Abstract

A new perspective on paleoenvironments of Ediacaran fossils of the upper Conception Group (Newfoundland) comes from geochemical and sedimentological study of volcanic tuffs and sedimentary rocks. Tuffs in the Conception Group have major- and trace-element compositions and U-Pb ages comparable with those of source volcanics on the nearby Burin and Bonavista Peninsulas and the islands of St. Pierre and Miquelon. Loss of silica and alkalies in some ashes indicates weathering on land, not marine diagenesis. Volcanic crystal and lapilli tuffs fail to show grading and have lapilli and highly vesicular scoria scattered in a fine-grained matrix, and so they were deposited on land, not in water. These as well as block-and-ash flows, volcanic spindle bombs, and degassing features are evidence of eruptions from nearby subaerial volcanic edifices.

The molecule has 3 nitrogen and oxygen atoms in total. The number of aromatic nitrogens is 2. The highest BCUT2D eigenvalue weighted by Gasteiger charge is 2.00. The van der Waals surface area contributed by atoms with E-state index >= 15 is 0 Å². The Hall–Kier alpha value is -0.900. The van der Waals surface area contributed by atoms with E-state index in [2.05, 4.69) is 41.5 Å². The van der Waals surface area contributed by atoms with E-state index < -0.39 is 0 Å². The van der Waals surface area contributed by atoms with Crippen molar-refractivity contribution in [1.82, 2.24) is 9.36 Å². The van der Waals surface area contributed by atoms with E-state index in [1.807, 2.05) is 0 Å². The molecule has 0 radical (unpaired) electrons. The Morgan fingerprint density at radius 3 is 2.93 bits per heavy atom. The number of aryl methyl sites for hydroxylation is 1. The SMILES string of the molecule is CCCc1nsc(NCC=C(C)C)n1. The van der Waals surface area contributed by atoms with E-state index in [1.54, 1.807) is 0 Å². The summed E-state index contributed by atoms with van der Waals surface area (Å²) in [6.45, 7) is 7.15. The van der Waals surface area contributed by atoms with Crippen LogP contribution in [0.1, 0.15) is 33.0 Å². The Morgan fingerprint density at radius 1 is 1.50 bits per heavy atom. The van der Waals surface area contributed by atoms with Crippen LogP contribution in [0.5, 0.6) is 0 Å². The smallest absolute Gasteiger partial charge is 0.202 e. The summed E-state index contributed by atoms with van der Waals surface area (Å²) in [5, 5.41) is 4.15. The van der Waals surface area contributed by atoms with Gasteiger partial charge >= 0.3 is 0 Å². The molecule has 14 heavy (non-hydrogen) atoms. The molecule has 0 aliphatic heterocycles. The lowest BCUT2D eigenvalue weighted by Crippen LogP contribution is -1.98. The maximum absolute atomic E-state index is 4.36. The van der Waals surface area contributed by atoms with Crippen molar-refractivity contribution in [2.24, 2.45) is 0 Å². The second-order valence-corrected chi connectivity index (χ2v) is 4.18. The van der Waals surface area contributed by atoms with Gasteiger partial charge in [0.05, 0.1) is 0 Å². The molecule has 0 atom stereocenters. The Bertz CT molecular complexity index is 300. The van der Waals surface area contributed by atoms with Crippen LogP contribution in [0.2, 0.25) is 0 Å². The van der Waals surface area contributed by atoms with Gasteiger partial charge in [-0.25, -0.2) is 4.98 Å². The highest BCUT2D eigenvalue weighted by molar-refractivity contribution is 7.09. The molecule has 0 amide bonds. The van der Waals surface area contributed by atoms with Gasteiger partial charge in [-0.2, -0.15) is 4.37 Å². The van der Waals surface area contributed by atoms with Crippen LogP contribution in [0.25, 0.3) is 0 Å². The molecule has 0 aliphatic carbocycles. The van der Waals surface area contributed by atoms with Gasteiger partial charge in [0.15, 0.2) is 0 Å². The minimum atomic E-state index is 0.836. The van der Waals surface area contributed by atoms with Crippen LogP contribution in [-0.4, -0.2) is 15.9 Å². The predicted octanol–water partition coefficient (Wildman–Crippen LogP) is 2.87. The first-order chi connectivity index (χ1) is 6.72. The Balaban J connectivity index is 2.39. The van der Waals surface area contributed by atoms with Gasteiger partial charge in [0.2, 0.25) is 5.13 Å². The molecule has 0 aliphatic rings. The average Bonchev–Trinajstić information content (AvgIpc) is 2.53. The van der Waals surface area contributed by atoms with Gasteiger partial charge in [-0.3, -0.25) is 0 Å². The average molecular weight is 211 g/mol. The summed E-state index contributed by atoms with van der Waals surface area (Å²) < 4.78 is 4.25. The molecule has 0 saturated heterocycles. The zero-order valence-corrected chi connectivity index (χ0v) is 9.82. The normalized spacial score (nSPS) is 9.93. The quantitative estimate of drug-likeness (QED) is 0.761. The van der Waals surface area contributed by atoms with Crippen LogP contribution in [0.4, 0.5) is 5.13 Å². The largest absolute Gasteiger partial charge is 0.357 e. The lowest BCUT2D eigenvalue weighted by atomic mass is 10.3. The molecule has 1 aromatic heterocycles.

The fossiliferous Conception Group accumulated within a forearc basin, formed on continental crust, inboard of the Holyrood horst, and uplifted as part of an ancient subduction complex or accreted terrane. Like analogous forearc basins in Oregon-Washington, southern Chile, and Japan, the Conception Group includes not only marine bay turbidites, but also a variety of intertidal and terrestrial tsunamites, seismites, tempestites, and paleosols. Traditional marine turbidite models explain deposition of the Mall Bay, lower Drook, and lower Briscal Formations of the Conception Group, but the Gaskiers, upper Drook, upper Briscal, and Mistaken Point Formations were deposited in coastal plains and intertidal zones. Paleoenvironments of vendobiont fossils preserved in life position in Newfoundland were terrestrial to marginal marine, not deep sea.

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